Transform

Issue #3

Spring 2011

Table of Contents

3 Letter from the Editor

4 Contributors

5 Events

6 Poetry – “Museum” by Edwina Attlee

7 Poetry – “Valentine” by Edwina Attlee

9 Poetry – “Barnacle” by Edwina Attlee

10 Poetry – “Molting” by Jacqueline Simonovich

13 Poetry – “A Flower is a Fox in a Hole,” “Echoes,” and “Spermicidal” by Howie Good

14 Review – “The Quiet Twin by Dan Vyleta” by Hubert O’Hearn

17 Fiction – “Quarry Swimming” by Hillary Walker

19 Poetry – “Hand Mirror” and “Painting” by Chizuco Shophia Yw

20 Nonfiction – “Becoming a Nielsen Family” by Jane Elias

26 Poetry – “Lie Again Tomorrow” by Rigby Bendele

27 Fiction

47 Review – “Small Mechanics by Lorna Crozier” by Hubert O’Hearn

 

Letter from the Editor

Dear Reader,

This is where I write something nice about how exciting it is to be introducing the third issue and what an eventful winter it was for our little corner of the literary world, and something about what literature and the literary world, the literary life, means to all of us, and either a more professional picture of myself or just a photograph that is representative of the season without being too self-centered (something of New York City like sun shining on the East River, but nothing that implies the way this picture is is the way the world is because this is the only world that matters, because it isn’t), and then I’ll write something meant to be inspiring about writing or art or what trans- means and what transform is supposed to mean, something about changing structure or moving beyond form, changing in appearance without changing in value, radical alteration, and we’ll watch the flowers bloom, and then we’ll see how that works out.  Warmest,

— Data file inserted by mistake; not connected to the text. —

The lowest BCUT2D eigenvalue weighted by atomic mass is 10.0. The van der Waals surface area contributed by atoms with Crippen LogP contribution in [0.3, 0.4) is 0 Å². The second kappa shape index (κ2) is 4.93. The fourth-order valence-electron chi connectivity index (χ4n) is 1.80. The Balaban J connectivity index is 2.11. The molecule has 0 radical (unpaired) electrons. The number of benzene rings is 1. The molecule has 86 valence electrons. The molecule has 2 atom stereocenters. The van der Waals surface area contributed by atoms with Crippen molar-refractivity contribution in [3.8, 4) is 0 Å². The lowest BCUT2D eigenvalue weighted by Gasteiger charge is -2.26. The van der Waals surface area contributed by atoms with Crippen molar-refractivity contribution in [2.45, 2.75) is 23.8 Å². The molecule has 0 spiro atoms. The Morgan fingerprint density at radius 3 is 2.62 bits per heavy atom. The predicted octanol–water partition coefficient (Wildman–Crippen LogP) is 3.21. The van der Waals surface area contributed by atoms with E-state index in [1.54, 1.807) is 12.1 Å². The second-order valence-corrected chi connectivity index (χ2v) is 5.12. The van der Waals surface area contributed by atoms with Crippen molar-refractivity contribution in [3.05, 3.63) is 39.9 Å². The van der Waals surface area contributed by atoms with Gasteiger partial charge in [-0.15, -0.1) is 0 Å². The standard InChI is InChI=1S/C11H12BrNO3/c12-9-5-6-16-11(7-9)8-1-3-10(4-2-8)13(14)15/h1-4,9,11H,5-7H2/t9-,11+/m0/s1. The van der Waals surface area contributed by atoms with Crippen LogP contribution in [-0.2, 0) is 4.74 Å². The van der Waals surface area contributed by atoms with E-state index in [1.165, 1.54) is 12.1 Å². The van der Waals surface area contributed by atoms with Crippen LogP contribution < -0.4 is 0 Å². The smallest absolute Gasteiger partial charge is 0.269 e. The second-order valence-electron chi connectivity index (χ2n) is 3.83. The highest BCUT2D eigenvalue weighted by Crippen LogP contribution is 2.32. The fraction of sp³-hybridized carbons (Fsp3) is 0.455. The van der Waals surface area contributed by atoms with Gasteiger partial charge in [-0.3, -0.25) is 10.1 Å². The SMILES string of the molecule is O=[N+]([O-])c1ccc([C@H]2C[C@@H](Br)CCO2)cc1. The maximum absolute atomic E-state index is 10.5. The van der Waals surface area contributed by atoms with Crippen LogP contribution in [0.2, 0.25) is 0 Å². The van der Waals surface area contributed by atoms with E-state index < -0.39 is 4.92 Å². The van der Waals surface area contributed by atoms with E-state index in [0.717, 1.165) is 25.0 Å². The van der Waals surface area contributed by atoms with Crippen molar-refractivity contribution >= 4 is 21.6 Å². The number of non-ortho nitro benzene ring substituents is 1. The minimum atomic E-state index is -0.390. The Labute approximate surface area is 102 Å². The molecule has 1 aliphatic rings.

– Christina Phelps

 

Contributors

Edwina Attlee is in her first year of a PhD with the London Consortium.  She is writing about space and the city.  She has had work published in Poetry and Audience and writes for Kicking Against the Pricks.

Rigby Bendele is a second-year student at Longwood University in Farmville, VA, majoring in English with a concentration in creative writing.  Her pieces have appeared in Rough Copy and The Battered Suitcase, and she currently has a poem forthcoming in The Prose-Poem Project.

Jane Elias lives and works in Brooklyn, NY.  Her poetry has appeared in PodiumThe Southampton Review, and Washington Square. She holds a BA in English from Duke and an MFA in creative writing from NYU.

Howie Good, a journalism professor at SUNY New Paltz, is the author of the full-length poetry collections Lovesick (Press Americana, 2009), Heart With a Dirty Windshield (BeWrite Books, 2010), and Everything Reminds Me of Me (Desperanto, 2011), as well as numerous chapbooks.

Hubert O’Hearn twice held the Vince Lombardi Trophy aloft before the cameras, until the security guard watching the cameras told him to please put that down, sir, or we’ll have you arrested. He then turned to book and arts reviewing for Canadian newspapers. No one has made him put down a book since he was ten years old and his Mum said, for God’s sake, turn out the lights and get some sleep. Besides reviewing he has also been a successful playwright, actor, and theatre director particularly enjoying his interpretations of Anton Chekhov and Noel Coward. His literary heroes include Graham Greene, Groucho Marx, and Mordecai Richler.  To read more of Hubert O’Hearn’sreviews, you’re welcome to visit bythebookreviews.blogspot.com.  Come on in. Stay a while. He may make snacks.

Jacqueline Simonovich is finishing her degree at the Draper Interdisciplinary Master’s Program at NYU. She lives in Princeton, NJ with her husbanad and her two cats, whom she is mildly obsessed with. She enjoys thinking about the gendering of language and the role of the mother in contemporary society.

Elizabeth Tenenbaum is an artist living and working in Brooklyn, New York. She is thankful for the transformation of the dark cold season to the long warm days of summer so that she can draw and paint in Prospect Park. Elizabeth is a collection manager for major private art collections and co-founder of InContext Tours, a small venture taking collectors and art enthusiasts inside artists’ studios all over NYC. The work on paper in this issue comes from her current series entitled “Natural Disasters, Catastrophes and Heart Break.”

Hillary Walker studies English and astrophysics at Williams College and hopes to pursue a career in fiction, literary theory, and psychoanalysis following her graduation this spring.  She really likes going out for breakfast.